Herieth Paul for TUSH Summer 2013 by Boe Marion


Applying pressure to a private business that has condoned, promoted or not taken a position against hate speech against women is not censorship, it’s activism. Our lives are increasingly defined by corporations and their policies. Telling an advertiser to stop objectifying women isn’t censorship, it’s applying consumer demand within the free market. Telling a business to stop sponsoring a show that calls women sluts for using basic birth control — nearly every woman in this country at some point in her life — isn’t censorship, it’s assisting them and other consumers in allocating their dollars wisely. Telling a user-dependent website to stop tolerating rape imagery isn’t censorship, it’s an uprising within the user community for the purpose of adjusting community standards to those that are safer for everyone. Private corporations are free to ignore the activism, and they are also free to do the right thing. When given sufficient nudge they often do, because women are important consumers.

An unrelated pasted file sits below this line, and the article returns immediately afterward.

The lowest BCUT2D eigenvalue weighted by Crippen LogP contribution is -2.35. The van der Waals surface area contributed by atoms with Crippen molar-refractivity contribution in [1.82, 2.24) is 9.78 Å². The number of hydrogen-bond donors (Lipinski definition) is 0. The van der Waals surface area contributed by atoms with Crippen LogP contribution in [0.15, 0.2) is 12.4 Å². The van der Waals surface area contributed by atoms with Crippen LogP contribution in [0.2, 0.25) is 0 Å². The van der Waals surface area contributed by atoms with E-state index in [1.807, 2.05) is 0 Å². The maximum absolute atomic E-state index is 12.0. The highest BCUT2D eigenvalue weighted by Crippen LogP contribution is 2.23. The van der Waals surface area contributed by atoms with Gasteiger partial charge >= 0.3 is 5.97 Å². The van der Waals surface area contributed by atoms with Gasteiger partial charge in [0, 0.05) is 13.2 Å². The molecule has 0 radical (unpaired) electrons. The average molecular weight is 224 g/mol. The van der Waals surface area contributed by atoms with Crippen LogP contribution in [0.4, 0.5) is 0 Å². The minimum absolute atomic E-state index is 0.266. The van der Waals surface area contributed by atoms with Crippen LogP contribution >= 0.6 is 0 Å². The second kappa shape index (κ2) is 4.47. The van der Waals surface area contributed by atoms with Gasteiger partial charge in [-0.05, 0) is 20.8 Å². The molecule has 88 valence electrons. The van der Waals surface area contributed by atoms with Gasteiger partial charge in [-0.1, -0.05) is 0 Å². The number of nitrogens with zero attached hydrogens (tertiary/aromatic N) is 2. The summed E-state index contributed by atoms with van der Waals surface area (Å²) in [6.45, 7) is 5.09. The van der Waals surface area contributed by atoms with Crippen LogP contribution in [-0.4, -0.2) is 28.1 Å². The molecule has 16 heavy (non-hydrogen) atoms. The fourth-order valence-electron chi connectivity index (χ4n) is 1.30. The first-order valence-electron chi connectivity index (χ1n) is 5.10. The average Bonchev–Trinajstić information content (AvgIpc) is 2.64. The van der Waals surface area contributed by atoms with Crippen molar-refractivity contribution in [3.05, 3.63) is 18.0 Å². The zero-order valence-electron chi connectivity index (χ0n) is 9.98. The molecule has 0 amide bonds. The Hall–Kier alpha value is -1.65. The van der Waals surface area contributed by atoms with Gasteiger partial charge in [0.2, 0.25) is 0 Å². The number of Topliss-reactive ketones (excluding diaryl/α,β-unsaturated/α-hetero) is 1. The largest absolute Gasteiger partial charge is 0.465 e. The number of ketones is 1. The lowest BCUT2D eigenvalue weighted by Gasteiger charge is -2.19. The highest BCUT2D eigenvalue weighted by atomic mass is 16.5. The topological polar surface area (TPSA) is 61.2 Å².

Erin Matson (aka @erintothemax) on the ACLU’s absurd claim that Facebook is like a government. http://erintothemax.com/2013/05/29/on-feminism-and-accusations-of-censorship/ (via angryblacklady)

ut as long as ignorance is allowed to remain, people will think it’s a fair excuse. They will apologise without knowing why, only to do it again. The wheel of racism will keep on spinning.

Anti-racism is not a stop sign. It is a learned skill. It benefits
those who understand it by broadening their perspective, and it benefits those negatively impacted by reducing how often the encounter it from people who too often claim they “don’t mean to cause any offence”.

I hope we can raise the bar much higher in the future, and set the minimum standard from “not racist” to “anti-racist”, including support for strengthening the racial vilification laws that exist in Australia. Politicians, executives, leaders, and those who talk or write about Indigenous people in the media should be educated to meet this standard.